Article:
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'Motherhood in dance'

'Maternidade na dança'

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I grew up thinking that ballerinas had to wait until retirement to have babies, since dedicating their body and soul to the profession allowed no time to raise a family. Whether it is a myth or a reality of the past, it is definitely not the case in the twenty-first century. I have encountered many wonderful dancers through the course of my career who were happily married and had children (sometimes more than one) whilst dancing at their peak. Besides, upon returning to the stage, they were shining more than ever!

Ballerina Alessandra Ferri and her babies, 2001.

So many professional dancers I know come from a family of dancing parents and were introduced to ballet when still in their mother’s wombs, myself included. My mum kept dancing until she was three months pregnant, when morning sickness hit her hard. Some ballerinas continue taking ballet classes until the very late stages of pregnancy, although unable to perform for obvious reasons.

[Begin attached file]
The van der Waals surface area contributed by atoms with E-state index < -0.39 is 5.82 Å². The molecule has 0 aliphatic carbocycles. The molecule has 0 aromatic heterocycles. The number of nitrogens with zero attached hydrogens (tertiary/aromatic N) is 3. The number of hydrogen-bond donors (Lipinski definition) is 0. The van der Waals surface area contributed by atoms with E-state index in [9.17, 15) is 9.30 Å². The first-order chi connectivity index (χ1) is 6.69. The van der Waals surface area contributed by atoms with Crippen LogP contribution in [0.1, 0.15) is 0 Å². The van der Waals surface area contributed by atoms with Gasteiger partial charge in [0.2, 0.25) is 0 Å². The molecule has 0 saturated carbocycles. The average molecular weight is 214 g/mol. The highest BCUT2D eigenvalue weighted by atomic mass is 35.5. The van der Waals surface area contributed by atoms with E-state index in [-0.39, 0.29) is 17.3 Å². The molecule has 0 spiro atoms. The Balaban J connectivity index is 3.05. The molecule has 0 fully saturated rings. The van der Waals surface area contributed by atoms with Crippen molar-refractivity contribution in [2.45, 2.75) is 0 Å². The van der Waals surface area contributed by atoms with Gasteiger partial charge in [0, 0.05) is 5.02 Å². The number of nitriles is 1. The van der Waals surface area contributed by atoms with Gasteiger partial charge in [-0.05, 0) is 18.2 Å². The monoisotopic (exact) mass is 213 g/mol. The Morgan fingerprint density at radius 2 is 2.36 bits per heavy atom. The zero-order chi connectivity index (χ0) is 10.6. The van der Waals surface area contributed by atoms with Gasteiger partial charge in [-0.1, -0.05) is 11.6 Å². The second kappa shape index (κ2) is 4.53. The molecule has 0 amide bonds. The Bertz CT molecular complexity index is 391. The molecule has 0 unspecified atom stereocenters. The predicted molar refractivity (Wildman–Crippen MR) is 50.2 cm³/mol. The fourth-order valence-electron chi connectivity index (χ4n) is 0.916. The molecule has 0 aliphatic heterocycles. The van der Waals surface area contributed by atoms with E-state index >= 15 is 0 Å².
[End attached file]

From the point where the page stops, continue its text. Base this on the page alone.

Seeing their little ones sat in the wings at the Royal Opera House, their faces lighting up as they watch mum (or dad) performing, is just priceless. One can’t help but wonder if they are falling in love with ballet, if they have inherited the same talent. When I was little, I used to sit in a corner of the ballet studio and watch my mum teach her lessons, later attempting all the steps at home. Mum had no nanny to look after me, so she just brought me along. Growing up in a dance environment certainly encouraged me to choose this life.

My first walk on stage (mum on second pregnancy).

We have seen this last year an exceptionally high number of pregnancies in the company. No less than nine dancers had babies since the pandemic, amongst them my longtime Brazilian friend Leticia Stock, who gave birth to baby Gi, and principal dancer Lauren Cuthbertson, who welcomed baby Peggy. Was it all planned out? Did dancers around the world see the halt of performances as an opportunity?

It mustn't be easy juggling work and parenthood, especially with the physical demands of ballet and our unpredictable working hours. Unsurprisingly, five female dancers at the Royal Ballet recently took voluntary redundancy, almost all of them new mothers. Coming back from pregnancy may not be as hard as it seems, but I can't really speak from experience. I always believed that it would be the hardest part; however, I've witnessed my colleagues amazingly transform back into ballerinas. The biggest challenge, I feel, must be finding yourself torn between work responsibilities and your priorities as a mother.